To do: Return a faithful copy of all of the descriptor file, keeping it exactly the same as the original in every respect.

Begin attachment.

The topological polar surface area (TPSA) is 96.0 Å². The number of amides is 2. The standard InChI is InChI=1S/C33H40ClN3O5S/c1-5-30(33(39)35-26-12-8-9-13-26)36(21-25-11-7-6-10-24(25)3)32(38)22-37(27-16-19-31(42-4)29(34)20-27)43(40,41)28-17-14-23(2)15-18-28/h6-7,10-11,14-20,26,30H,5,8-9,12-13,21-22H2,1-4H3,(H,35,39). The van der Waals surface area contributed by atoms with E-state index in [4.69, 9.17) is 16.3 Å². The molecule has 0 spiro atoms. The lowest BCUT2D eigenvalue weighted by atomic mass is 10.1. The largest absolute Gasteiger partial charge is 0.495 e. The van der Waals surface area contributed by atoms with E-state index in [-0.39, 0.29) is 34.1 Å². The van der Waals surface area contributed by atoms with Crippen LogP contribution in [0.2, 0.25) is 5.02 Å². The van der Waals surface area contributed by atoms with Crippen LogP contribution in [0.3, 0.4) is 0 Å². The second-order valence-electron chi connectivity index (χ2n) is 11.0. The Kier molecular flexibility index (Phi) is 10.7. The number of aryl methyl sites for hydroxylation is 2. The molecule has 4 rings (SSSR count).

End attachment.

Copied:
The topological polar surface area (TPSA) is 96.0 Å². The number of amides is 2. The standard InChI is InChI=1S/C33H40ClN3O5S/c1-5-30(33(39)35-26-12-8-9-13-26)36(21-25-11-7-6-10-24(25)3)32(38)22-37(27-16-19-31(42-4)29(34)20-27)43(40,41)28-17-14-23(2)15-18-28/h6-7,10-11,14-20,26,30H,5,8-9,12-13,21-22H2,1-4H3,(H,35,39). The van der Waals surface area contributed by atoms with E-state index in [4.69, 9.17) is 16.3 Å². The molecule has 0 spiro atoms. The lowest BCUT2D eigenvalue weighted by atomic mass is 10.1. The largest absolute Gasteiger partial charge is 0.495 e. The van der Waals surface area contributed by atoms with E-state index in [-0.39, 0.29) is 34.1 Å². The van der Waals surface area contributed by atoms with Crippen LogP contribution in [0.2, 0.25) is 5.02 Å². The van der Waals surface area contributed by atoms with Crippen LogP contribution in [0.3, 0.4) is 0 Å². The second-order valence-electron chi connectivity index (χ2n) is 11.0. The Kier molecular flexibility index (Phi) is 10.7. The number of aryl methyl sites for hydroxylation is 2. The molecule has 4 rings (SSSR count).